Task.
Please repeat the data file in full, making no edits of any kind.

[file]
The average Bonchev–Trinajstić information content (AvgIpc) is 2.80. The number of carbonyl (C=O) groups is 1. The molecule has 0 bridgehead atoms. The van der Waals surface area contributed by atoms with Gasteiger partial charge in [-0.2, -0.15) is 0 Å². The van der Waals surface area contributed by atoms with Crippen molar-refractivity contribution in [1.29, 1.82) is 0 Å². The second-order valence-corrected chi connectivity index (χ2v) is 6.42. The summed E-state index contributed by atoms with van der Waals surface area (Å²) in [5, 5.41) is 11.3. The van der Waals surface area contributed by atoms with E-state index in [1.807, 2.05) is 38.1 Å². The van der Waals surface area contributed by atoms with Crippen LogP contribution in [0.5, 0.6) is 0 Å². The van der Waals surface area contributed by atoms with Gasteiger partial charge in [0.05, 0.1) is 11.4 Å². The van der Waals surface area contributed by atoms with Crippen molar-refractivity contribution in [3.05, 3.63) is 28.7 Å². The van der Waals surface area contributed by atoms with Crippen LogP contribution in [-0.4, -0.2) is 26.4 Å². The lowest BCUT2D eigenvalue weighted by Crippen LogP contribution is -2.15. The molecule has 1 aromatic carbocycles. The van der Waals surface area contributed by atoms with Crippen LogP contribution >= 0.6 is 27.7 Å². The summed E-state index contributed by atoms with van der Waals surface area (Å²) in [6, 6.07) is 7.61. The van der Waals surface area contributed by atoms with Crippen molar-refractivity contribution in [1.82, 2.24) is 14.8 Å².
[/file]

The average Bonchev–Trinajstić information content (AvgIpc) is 2.80. The number of carbonyl (C=O) groups is 1. The molecule has 0 bridgehead atoms. The van der Waals surface area contributed by atoms with Gasteiger partial charge in [-0.2, -0.15) is 0 Å². The van der Waals surface area contributed by atoms with Crippen molar-refractivity contribution in [1.29, 1.82) is 0 Å². The second-order valence-corrected chi connectivity index (χ2v) is 6.42. The summed E-state index contributed by atoms with van der Waals surface area (Å²) in [5, 5.41) is 11.3. The van der Waals surface area contributed by atoms with E-state index in [1.807, 2.05) is 38.1 Å². The van der Waals surface area contributed by atoms with Crippen LogP contribution in [0.5, 0.6) is 0 Å². The van der Waals surface area contributed by atoms with Gasteiger partial charge in [0.05, 0.1) is 11.4 Å². The van der Waals surface area contributed by atoms with Crippen molar-refractivity contribution in [3.05, 3.63) is 28.7 Å². The van der Waals surface area contributed by atoms with Crippen LogP contribution in [-0.4, -0.2) is 26.4 Å². The lowest BCUT2D eigenvalue weighted by Crippen LogP contribution is -2.15. The molecule has 1 aromatic carbocycles. The van der Waals surface area contributed by atoms with Crippen LogP contribution >= 0.6 is 27.7 Å². The summed E-state index contributed by atoms with van der Waals surface area (Å²) in [6, 6.07) is 7.61. The van der Waals surface area contributed by atoms with Crippen molar-refractivity contribution in [1.82, 2.24) is 14.8 Å².